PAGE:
AfDB host consultations with governments to promote blueprint, equip Africa’s workforce
The bank disclosed in a statement by its Communication and External Relations Department on Tuesday in Abuja that the virtual meeting was held to gather views on implementing the bank’s skills for employability and productivity in Africa Action Plan for 2022-2025.
It listed the participants to include African government ministers, representatives of the African Union, government officials and academics
The statement said that the first session held on April 12 focused on countries in East and Southern Africa, while the second had on April 13 targeted countries in Central, North and West Africa.
The bank is seeking regional member countries’ endorsement of the Action Plan and inputs on how the plan can support investment in higher education, science and technology, technical and vocational education and training, !also known as TVET.
“It is another milestone in the Bank’s partnership with our regional member countries to forge partnership in equipping Africa’s labour force with in-demand skills.
“African youths have the potential to become the world’s largest resource for productive and innovative labour, if they are equipped with quality and relevant skills,” said Beth Dunford, Bank Vice President for Agriculture, Human and Social Development, according to the statement.
It added that the Action Plan comes at a critical juncture when Africa is ramping up efforts to enhance scientific and technological capabilities for a more productive and innovative society.
Malawi’s Minister of Education, Agnes Nyalonje, said the Action Plan aligned with her country’s aspirations in education and skills development.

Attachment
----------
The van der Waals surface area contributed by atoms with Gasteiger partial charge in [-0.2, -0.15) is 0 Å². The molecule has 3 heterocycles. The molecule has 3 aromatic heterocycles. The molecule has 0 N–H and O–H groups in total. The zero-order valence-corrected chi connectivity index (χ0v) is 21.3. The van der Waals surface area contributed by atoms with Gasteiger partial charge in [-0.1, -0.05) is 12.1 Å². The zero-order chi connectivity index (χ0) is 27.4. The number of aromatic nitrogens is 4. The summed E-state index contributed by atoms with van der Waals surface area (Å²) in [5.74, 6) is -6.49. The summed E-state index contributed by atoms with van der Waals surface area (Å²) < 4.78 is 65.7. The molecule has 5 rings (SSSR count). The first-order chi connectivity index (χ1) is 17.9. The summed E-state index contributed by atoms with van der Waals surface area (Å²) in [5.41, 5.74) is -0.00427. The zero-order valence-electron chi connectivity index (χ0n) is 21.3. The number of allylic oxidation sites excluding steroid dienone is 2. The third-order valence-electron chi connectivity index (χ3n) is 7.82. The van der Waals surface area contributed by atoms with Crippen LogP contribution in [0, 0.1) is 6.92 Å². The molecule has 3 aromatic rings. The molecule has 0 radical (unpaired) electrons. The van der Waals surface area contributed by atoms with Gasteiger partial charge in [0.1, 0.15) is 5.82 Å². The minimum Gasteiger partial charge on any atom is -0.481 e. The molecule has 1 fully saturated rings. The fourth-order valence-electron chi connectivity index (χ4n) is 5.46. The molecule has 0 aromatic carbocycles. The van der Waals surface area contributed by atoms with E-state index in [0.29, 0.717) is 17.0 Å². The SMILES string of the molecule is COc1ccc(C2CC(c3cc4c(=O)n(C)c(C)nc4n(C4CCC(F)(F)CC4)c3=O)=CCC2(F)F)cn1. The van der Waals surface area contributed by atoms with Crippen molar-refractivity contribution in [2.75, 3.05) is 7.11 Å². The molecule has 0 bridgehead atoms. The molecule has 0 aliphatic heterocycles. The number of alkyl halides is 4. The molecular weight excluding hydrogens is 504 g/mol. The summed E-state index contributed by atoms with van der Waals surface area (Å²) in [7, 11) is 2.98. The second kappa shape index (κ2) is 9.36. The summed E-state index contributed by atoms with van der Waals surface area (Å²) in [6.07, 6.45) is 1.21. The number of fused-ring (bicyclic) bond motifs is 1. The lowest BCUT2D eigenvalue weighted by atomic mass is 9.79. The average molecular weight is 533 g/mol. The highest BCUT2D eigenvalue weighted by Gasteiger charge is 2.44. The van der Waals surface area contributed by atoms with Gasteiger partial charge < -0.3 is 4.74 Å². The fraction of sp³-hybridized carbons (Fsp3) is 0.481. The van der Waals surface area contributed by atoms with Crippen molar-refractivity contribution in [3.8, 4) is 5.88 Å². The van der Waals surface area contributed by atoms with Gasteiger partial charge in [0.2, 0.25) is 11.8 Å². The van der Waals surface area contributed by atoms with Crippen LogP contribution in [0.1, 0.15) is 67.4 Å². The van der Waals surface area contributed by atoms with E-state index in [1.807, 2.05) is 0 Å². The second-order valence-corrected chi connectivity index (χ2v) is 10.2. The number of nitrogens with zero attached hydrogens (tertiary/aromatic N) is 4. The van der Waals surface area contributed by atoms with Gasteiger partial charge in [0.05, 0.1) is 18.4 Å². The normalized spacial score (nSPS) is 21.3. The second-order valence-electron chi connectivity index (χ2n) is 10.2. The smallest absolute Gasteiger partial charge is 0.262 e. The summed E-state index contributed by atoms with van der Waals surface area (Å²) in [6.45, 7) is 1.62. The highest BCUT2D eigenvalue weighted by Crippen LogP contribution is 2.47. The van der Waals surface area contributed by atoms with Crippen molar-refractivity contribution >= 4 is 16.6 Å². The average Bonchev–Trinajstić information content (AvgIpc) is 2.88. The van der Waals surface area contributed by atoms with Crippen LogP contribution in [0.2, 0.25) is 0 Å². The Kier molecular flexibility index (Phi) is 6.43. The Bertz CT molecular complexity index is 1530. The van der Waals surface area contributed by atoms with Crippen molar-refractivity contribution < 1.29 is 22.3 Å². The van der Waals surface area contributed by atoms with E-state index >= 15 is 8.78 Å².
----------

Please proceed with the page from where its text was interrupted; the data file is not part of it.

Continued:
“We will benefit every inch of the way in the investments focus that the Bank wants to bring to higher education and TVET,” she said.
The skills for employability and productivity in Africa Action Plan are anchored in the bank’s jobs for youth in Africa strategy (2016–2025), which seeks to create 25 million jobs and equip 50 million youths with relevant skills.
Public financing of TVET and higher education across the continent has not kept pace with demand. Infrastructure gaps, like shortages of classrooms, libraries and laboratories, negatively impact access, quality and equity in the sector.
Pascal Gatabazi, the chief technical advisor in Rwanda’s ministry of education, said: “The government of Rwanda has put human capital development on the top of its development agenda, with technical and vocational education as a top priority.
“The government has been putting significant investment in TVET, and that’s why we have a dedicated ministry in charge of IT and TVET,” he said.
Martha Phiri, the Bank’s Director for Human Capital, Youth and Skills Development, said the Bank would leverage its partnerships to boost investment in education infrastructure.